WikiLeaks founder Julian Assange has spoken for the first time since taking refuge in the Ecuadorian embassy in London.
It is remarkable how much strain there is between the UK and Ecuador over the fate of a man who is facing charges in neither country.
The UK and Ecuador are locked in a diplomatic standoff over WikiLeaks founder Julian Assange. Here is some legal background.
A US Army judge has accepted soldier Bradley Manning's guilty pleas on 10 WikiLeaks counts; more charges remain to be tried.
WikiLeaks' founder Julian Assange, who is in exile inside the Ecuadorian Embassy in London, said:
Bradley Manning is America's foremost political prisoner. Today's events confirm that. Both the UN and the US military have formally found him to have been mistreated. All those involved in the persecution of Bradley Manning will find cause to reflect on their actions.
A US Army private accused of slipping secrets to the WikiLeaks website has testified in his own defence at a military hearing.
"I believe that if the general public ... had access to the information... this could spark a domestic debate as to the role of the military and foreign policy in general," Manning testified.
The US Army private accused of slipping secrets to the Wikileaks website pleaded guilty on to 10 lesser charges that he misused classified information in the biggest leak of government secrets in US history.
Private First Class Bradley Manning faces a maximum of 20 years in prison for the 10 charges he pleaded guilty to before military judge Colonel Denise Lind in a pre-trial hearing prior to his court martial, set to begin 3rd June.
The US soldier who is accused of leaking classified documents to WikiLeaks has pleaded not guilty to aiding the enemy at a military hearing, according to Reuters.
The man accused of passing on classified US army documents to WikiLeaks will attempt to plead guilty to some of the charges against him during a court martial hearing tomorrow, according to NBC News.
Bradley Manning, 25, who was an intelligence analyst, faces 22 charges including aiding the enemy which could result in a life sentence.
Demonstrations by supporters of US soldier Bradley Manning will be held today in London, Yorkshire and Cardiff as part of a global protest to mark his 1,000th day spent in prison following his arrest over the leaking of classified documents to WikiLeaks.
A court martial is set to be held in June at Ford Meade in Maryland.
Private Manning was arrested in May 2010 in Iraq on suspicion of having passed classified material to WikiLeaks, whose founder Julian Assange has sought refuge inside the Ecuadorian Embassy in London.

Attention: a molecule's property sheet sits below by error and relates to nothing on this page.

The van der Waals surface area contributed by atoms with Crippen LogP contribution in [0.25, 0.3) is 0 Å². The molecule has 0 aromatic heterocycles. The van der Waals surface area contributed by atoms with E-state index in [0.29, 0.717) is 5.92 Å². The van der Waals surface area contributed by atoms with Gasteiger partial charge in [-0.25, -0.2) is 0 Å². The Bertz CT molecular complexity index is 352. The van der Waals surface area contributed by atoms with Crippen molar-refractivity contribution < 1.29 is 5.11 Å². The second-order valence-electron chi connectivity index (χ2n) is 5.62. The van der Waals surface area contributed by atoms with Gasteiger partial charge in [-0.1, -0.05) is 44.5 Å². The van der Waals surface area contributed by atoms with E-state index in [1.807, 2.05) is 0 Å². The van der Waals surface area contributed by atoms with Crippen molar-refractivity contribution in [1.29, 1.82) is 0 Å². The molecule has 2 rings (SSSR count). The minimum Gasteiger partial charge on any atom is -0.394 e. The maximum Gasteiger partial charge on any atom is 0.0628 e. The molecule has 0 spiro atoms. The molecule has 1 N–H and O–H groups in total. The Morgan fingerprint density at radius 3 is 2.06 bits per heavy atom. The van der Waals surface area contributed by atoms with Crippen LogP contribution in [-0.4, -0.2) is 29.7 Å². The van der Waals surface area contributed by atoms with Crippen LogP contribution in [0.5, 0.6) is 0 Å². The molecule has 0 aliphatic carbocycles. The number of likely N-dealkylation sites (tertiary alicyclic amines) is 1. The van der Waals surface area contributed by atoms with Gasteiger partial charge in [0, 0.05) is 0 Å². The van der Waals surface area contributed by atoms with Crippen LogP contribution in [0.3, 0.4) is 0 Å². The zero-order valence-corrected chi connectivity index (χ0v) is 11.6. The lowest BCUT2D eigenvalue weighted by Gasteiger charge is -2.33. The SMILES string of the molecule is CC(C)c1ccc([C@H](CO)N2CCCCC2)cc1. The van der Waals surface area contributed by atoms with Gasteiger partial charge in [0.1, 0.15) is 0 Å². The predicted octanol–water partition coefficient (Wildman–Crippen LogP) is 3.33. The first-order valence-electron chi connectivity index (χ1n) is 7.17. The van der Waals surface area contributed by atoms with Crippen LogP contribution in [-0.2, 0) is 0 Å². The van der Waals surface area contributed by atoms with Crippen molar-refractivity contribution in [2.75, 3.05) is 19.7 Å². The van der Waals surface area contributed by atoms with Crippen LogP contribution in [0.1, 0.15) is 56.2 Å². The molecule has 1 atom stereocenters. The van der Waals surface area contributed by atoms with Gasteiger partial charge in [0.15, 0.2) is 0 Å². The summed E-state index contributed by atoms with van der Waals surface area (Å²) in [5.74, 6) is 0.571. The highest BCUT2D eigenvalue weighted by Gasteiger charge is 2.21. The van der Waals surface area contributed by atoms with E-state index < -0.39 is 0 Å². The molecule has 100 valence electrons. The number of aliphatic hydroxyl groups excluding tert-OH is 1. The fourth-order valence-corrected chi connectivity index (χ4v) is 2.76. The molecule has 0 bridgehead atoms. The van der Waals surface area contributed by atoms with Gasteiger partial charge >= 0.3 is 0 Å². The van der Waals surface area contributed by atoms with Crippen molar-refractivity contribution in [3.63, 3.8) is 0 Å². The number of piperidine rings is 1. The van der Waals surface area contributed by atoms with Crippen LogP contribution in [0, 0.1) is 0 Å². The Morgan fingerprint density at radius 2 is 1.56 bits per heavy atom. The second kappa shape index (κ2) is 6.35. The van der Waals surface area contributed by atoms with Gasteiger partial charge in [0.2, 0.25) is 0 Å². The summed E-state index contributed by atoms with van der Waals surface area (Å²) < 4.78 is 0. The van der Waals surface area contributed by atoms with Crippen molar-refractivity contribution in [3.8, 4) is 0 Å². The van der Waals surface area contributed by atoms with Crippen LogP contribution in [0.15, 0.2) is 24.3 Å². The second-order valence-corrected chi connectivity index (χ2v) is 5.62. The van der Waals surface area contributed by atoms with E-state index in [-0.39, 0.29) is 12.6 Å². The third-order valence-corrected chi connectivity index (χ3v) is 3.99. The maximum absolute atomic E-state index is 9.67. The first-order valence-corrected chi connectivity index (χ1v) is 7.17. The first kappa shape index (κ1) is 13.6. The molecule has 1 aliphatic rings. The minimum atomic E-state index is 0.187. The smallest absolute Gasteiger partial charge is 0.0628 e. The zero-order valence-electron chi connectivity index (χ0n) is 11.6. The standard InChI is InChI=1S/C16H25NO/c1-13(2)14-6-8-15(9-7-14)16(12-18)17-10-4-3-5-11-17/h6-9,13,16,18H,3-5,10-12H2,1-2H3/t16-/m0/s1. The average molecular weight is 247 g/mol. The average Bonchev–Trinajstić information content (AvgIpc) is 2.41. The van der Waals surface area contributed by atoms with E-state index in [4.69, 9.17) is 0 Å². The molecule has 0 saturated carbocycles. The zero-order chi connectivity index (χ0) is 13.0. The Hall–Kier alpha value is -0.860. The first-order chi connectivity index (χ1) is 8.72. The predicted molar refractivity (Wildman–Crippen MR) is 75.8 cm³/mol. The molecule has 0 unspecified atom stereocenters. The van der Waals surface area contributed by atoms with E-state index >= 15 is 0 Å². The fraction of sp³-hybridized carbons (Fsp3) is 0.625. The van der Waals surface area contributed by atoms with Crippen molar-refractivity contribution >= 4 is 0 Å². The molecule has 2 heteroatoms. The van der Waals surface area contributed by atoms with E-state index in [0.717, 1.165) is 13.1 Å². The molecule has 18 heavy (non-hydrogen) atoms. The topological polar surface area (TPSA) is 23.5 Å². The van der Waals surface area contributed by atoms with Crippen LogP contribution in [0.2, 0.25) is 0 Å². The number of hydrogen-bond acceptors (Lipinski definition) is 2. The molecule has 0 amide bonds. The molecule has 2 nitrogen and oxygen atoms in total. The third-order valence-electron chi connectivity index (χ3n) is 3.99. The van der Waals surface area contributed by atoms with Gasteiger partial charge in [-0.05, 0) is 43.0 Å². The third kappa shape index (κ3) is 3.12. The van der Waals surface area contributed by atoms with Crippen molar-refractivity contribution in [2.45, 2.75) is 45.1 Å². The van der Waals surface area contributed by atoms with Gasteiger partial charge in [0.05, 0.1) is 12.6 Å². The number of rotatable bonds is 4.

Ahead of this weekend's protests, a spokesman for a Manning campaign group in the United States said: "There has never been a more important time to broadcast our message of support for exposing war crimes, international justice, and people's right to know what the government does in our name."
A 22-year-old student from Northampton was convicted of being part of computer hacking group Anonymous's cyber attacks. 'Hacktivist' Christopher Weatherhead was found guilty of taking part in attacks against the website PayPal, one of which costs the company £3.5 million.
The court heard that PayPal was targeted after it decided not to process payments on behalf of Wau Holland Foundation, an organisation involved in raising funds for WikiLeaks.
Weatherhead was studying at Northampton University when he joined the cyber campaign which also attacked sites including MasterCard, Visa, and the Ministry of Sound.
Chief Magistrate Howard Riddle has ruled the nine sureties who backed Julian Assange before he entered the Ecuadorian Embassy must pay back part of the sums originally pledged.
The amounts originally pledged were as follows: Tricia David £10,000, Caroline Evans £15,000, Joseph Farrell £3,500, Sarah Harrison £3,500, Phillip Knightley £15,000, Sarah Saunders £12,000, Vaughan Smith £12,000, John Sulston £15,000 and Tracy Worcester £7,500.
– Chief Magistrate Howard Riddle
I accept that they trusted Mr Assange to surrender himself as required. I accept that they followed the proceedings and made necessary arrangements to remain in contact with him.
However, they failed in their basic duty, to ensure his surrender. They must have understood the risk and the concerns of the courts.
Both this court and the High Court assessed that there were substantial grounds to believe the defendant would abscond, and that the risk could only be met by stringent conditions including the sureties.